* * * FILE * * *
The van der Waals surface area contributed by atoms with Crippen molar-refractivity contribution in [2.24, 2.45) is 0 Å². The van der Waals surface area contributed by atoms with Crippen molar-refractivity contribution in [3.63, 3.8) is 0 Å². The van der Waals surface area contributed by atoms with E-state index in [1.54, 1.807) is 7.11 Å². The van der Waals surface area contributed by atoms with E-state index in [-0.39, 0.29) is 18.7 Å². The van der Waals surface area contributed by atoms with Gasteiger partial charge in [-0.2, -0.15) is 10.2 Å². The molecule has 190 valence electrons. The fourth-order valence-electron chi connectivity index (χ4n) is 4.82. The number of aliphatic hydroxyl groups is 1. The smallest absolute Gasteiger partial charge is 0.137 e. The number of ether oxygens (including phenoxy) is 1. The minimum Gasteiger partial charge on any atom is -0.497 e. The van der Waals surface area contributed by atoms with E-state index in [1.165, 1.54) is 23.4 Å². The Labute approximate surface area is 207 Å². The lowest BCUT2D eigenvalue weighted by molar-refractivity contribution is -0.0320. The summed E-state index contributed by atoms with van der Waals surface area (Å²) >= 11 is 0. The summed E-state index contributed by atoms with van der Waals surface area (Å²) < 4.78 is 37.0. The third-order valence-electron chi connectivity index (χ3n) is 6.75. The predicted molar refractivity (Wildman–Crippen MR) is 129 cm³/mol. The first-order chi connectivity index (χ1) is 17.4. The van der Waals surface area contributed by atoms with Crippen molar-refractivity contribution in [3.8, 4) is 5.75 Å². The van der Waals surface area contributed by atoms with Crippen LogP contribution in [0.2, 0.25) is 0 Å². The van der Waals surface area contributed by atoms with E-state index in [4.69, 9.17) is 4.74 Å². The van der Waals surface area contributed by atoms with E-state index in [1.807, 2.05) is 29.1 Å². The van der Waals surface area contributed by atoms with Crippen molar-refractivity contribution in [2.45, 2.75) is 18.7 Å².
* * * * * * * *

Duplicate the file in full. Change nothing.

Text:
The van der Waals surface area contributed by atoms with Crippen molar-refractivity contribution in [2.24, 2.45) is 0 Å². The van der Waals surface area contributed by atoms with Crippen molar-refractivity contribution in [3.63, 3.8) is 0 Å². The van der Waals surface area contributed by atoms with E-state index in [1.54, 1.807) is 7.11 Å². The van der Waals surface area contributed by atoms with E-state index in [-0.39, 0.29) is 18.7 Å². The van der Waals surface area contributed by atoms with Gasteiger partial charge in [-0.2, -0.15) is 10.2 Å². The molecule has 190 valence electrons. The fourth-order valence-electron chi connectivity index (χ4n) is 4.82. The number of aliphatic hydroxyl groups is 1. The smallest absolute Gasteiger partial charge is 0.137 e. The number of ether oxygens (including phenoxy) is 1. The minimum Gasteiger partial charge on any atom is -0.497 e. The van der Waals surface area contributed by atoms with E-state index in [1.165, 1.54) is 23.4 Å². The Labute approximate surface area is 207 Å². The lowest BCUT2D eigenvalue weighted by molar-refractivity contribution is -0.0320. The summed E-state index contributed by atoms with van der Waals surface area (Å²) >= 11 is 0. The summed E-state index contributed by atoms with van der Waals surface area (Å²) < 4.78 is 37.0. The third-order valence-electron chi connectivity index (χ3n) is 6.75. The predicted molar refractivity (Wildman–Crippen MR) is 129 cm³/mol. The first-order chi connectivity index (χ1) is 17.4. The van der Waals surface area contributed by atoms with Crippen molar-refractivity contribution in [3.8, 4) is 5.75 Å². The van der Waals surface area contributed by atoms with Crippen LogP contribution in [0.2, 0.25) is 0 Å². The van der Waals surface area contributed by atoms with E-state index in [4.69, 9.17) is 4.74 Å². The van der Waals surface area contributed by atoms with E-state index in [1.807, 2.05) is 29.1 Å². The van der Waals surface area contributed by atoms with Crippen molar-refractivity contribution in [2.45, 2.75) is 18.7 Å².